Geological Summary. The truncated summit of Gunung Ibu stratovolcano along the NW coast of Halmahera Island has large nested summit craters. The inner crater, 1 km wide and 400 m deep, has contained several small crater lakes. The 1.2-km-wide outer crater is breached on the N, creating a steep-walled valley. A large cone grew ENE of the summit, and a smaller one to the WSW has fed a lava flow down the W flank. A group of maars is located below the N and W flanks. The first observed and recorded eruption was a small explosion from the summit crater in 1911. Eruptive activity began again in December 1998, producing a lava dome that eventually covered much of the floor of the inner summit crater along with ongoing explosive ash emissions.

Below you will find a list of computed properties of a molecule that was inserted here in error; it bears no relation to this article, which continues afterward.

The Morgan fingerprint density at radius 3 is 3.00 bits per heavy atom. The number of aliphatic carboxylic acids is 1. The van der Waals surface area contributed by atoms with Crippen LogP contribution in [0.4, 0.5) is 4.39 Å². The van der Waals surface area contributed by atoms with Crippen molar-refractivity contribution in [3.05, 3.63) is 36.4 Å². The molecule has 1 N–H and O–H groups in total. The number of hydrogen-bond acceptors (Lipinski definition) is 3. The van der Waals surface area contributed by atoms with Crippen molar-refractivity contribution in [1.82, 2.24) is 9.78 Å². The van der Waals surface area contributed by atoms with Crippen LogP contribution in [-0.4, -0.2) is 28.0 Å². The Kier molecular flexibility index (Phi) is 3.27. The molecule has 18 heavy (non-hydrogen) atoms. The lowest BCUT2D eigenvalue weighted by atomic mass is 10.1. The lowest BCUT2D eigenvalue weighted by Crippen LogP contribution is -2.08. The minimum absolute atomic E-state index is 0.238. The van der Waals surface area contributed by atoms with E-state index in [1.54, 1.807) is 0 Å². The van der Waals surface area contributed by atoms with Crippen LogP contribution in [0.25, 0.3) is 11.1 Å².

Information Contacts: Pusat Vulkanologi dan Mitigasi Bencana Geologi (PVMBG, also known as Indonesian Center for Volcanology and Geological Hazard Mitigation, CVGHM), Jalan Diponegoro 57, Bandung 40122, Indonesia (URL: http://www.vsi.esdm.go.id/); Darwin Volcanic Ash Advisory Centre (VAAC), Bureau of Meteorology, Northern Territory Regional Office, PO Box 40050, Casuarina, NT 0811, Australia (URL: http://www.bom.gov.au/info/vaac/); Hawai'i Institute of Geophysics and Planetology (HIGP) - MODVOLC Thermal Alerts System, School of Ocean and Earth Science and Technology (SOEST), Univ. of Hawai'i, 2525 Correa Road, Honolulu, HI 96822, USA (URL: http://modis.higp.hawaii.edu/); MIROVA (Middle InfraRed Observation of Volcanic Activity), a collaborative project between the Universities of Turin and Florence (Italy) supported by the Centre for Volcanic Risk of the Italian Civil Protection Department (URL: http://www.mirovaweb.it/); Sentinel Hub Playground (URL: https://www.sentinel-hub.com/explore/sentinel-playground).